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Germany says Soviet nerve agent used on Russia's Navalny

Geir Moulson
Associated Press

Berlin — Russian opposition leader Alexei Navalny was poisoned with the same type of Soviet-era nerve agent that British authorities identified in a 2018 attack on a former Russian spy, the German government said Wednesday, citing new test results.

Chancellor Angela Merkel’s spokesman, Steffen Seibert, said that testing by a special German military laboratory at the request of the Berlin hospital where Navalny remains in a coma showed “proof without doubt of a chemical nerve agent from the Novichok group.”

“It is a dismaying event that Alexei Navalny was the victim of an attack with a chemical nerve agent in Russia,” Seibert said in a statement. “The German government condemns this attack in the strongest terms.”

Navalny, a politician and corruption investigator who is one of Russian President Vladimir Putin’s fiercest critics, fell ill on a flight back to Moscow from Siberia on Aug 20 and was taken to a hospital in the Siberian city of Omsk after the plane made an emergency landing.

Berlin’s Charité hospital.

He was transferred two days later to Berlin’s Charité hospital, where doctors last week said initial tests indicated Navalny had been poisoned.

British authorities identified Novichok as the poison used in 2018 on former Russian spy Sergei Skripal and his daughter in England. The nerve agent is a cholinesterase inhibitor, part of the class of substances that doctors at Charite said last week had shown up in Navalny's system.

German Foreign Minister Heiko Maas said the Russian ambassador was summoned to his ministry Wednesday and told in “unmistakable" terms of Germany's call for the Navalny case to be investigated “in full and with full transparency.”

“We now know that there was an attack with a chemical nerve agent," Mass said. "That makes it even more urgent to determine who was responsible in Russia and to hold them to account.”

The Kremlin remained tight-lipped and said it hadn’t been informed, even though its ambassador in Berlin had been summoned.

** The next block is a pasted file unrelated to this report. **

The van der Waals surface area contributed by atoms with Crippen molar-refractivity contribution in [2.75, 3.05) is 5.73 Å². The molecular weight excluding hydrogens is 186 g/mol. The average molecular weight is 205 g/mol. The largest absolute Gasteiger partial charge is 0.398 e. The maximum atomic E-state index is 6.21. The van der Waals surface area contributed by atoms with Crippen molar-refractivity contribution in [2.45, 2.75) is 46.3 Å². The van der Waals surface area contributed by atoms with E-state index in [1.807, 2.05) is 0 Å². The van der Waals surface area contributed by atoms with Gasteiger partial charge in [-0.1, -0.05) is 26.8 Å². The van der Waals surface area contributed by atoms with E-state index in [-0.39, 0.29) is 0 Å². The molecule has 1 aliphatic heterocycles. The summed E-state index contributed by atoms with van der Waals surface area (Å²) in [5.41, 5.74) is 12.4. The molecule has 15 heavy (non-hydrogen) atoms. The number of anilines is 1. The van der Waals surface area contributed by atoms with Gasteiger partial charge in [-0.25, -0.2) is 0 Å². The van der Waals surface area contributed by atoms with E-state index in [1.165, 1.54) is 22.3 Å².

Seibert said the German government would inform its partners in the European Union and NATO about the test results. He said it wants to consult with them in light of the Russian response “on an appropriate joint response.” Germany also will contact the Organization for the Prohibition of Chemical Weapons, he added.

“Russia itself should have a serious interest in good relations with its neighbors in Europe," said Maas, the foreign minister. "Now at the very latest, it is the time to make a decisive contribution toward this.”

Russian opposition activist Alexei Navalny

In Charite’s latest update, the hospital said Navalny was still in an induced coma but in stable condition.

Navalny’s allies in Russia have insisted he was deliberately poisoned by the country’s authorities, accusations that the Kremlin rejected as “empty noise.”

“To poison Navalny with Novichok in 2020 would be exactly the same as leaving an autograph at a crime scene, like this one,” Navalny’s longtime ally and strategist Leonid Volkov said in a tweet that featured a photo of Putin's name and a signature next to it.

The Russian doctors who treated Navalny in Siberia repeatedly contested the German hospital’s poisoning conclusion, saying they had ruled out poisoning as a diagnosis and that their tests for cholinesterase inhibitors came back negative.

Novichok is a class of military-grade nerve agents developed by the Soviet Union at the end of the Cold War. Western weapons experts say it was only ever manufactured in Russia. After the Skripals were poisoned, Russia said the U.S., Britain and other Western countries acquired the expertise to make the nerve agent after the Soviet Union collapsed, and that the Novichok used in the attack could have come from them.

According to the Organization for the Prohibition of Chemical Weapons, there is no record of Novichok having been declared by any nation that signed the chemical weapons convention.

“Unless you are working for the military, it is impossible to be accidentally exposed," Richard Parsons, a senior lecturer in biochemical toxicology at King's College London, said. "It is only dangerous when it is about to be used, i.e. mixed together. It is unavailable from anywhere except the Russian military as far as I am aware.”

Britain charged two Russians — alleged to be agents of the Russian military intelligence service GRU — in absentia with the 2018 attack that left the Skripals in critical condition and killed a local woman. Russia has refused to extradite the men to the U.K.

British police believe the nerve agent was smuggled to Britain in a counterfeit Nina Ricci perfume bottle and sprayed on the front door of Sergei Skripal’s house in the city of Salisbury in southwest England.

More than three months later, the bottle was found by a local man, 48-year-old Charlie Rowley. He was hospitalized and his girlfriend, Dawn Sturgess, 44, died after being exposed to the contents.

Daria Litvinova in Moscow, Jill Lawless in London and Frank Jordans in Berlin contributed to this story.